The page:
Folks, it's great that Le Tour - and cycling in general - allows such barely-fettered spectating but it's sad when these 'giant hands' that spectators wave hit riders. Hushovd was close to the fence but didn't deserve the hit on the head and arm. At 66kmh it more than hurts. I don't really blame the spectators - it didn't look malicious - but it could have been. Like the gendarme incident with Jalabert, or the photographer in the middle of the road waiting too long for the perfect snap, or the bag that snared Lance - it just shouldn't happen. Either they enforce the 'no giant hand within 100m' rule or they improve the barrier fencing... both on mountain finishes and the sprints. Or riders keep well clear of the fence - and we all know that ain't gonna happen!
Smart move by Hincapie to get the extra points when he could. Hardly rocket science, though. He knew he had the chance and he clearly wanted it (the yellow). Thor's team should have predicted that one. Strange that Boonen faded - he seemed to accelerate twice. Perhaps the shambolic last 3 kms spooked his lead out men? It seemed perfect for Boonen, that long straight, but the chaos made it a bit better for McEwen. Still it was a decision to go on the inside that gave Jimmy Casper the win. The outside, pressed against the fence, offered no way through. When he got the space, he didn't wait. He had the open spaces and committed to the sprint. McEwen with all of his trademark dodging and weaving only got out from behind the mobile chicane just a bit too late. McEwen had more speed but didn't get the gap. It happens.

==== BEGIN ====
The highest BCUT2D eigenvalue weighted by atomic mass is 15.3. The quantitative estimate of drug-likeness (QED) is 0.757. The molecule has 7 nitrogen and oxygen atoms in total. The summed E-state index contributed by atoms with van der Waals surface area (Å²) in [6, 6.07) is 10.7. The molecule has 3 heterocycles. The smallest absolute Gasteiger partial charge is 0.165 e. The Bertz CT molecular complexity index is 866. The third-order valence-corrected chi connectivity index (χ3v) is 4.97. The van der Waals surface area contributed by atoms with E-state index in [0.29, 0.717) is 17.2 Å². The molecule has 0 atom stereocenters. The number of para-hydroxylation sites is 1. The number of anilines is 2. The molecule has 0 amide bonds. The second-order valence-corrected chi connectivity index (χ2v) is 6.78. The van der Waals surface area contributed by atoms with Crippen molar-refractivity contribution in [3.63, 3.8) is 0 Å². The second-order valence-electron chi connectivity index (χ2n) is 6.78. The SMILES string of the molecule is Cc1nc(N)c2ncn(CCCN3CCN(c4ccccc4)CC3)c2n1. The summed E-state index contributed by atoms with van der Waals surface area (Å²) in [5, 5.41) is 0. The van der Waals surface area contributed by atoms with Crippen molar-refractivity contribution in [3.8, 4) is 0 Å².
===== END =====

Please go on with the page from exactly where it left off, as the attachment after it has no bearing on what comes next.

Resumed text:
I'm watching the SBS vision here in Oz and Paul Sherwen just did another classic verbal screw up. Yesterday's was 'if you look at the panel on your screen it's showing Robbie McEwen's heart rate is 108... that can't be right, he'd be more like 180, so that's a mistake'. Yes, Paul, the mistake's on you. That was cadence, man, not heart rate. Sigh.
Today's Paulism was as the peleton passed Mount St Odile and he suggested it was the site of an aircrash in 1992, the craft in question being a "Boeing" A320. Sigh. Stick to bikes, Paul. Airbus make A320s, man, not Boeing. At least he got the year right. Sherwen and Ligget also had trouble working out that Hushovd had been cut on the arm during the sprint. They kept claiming it was after the sprint, when clearly he was looking at a red slash on his right arm before he crossed the line.
Oh well, back to the racing...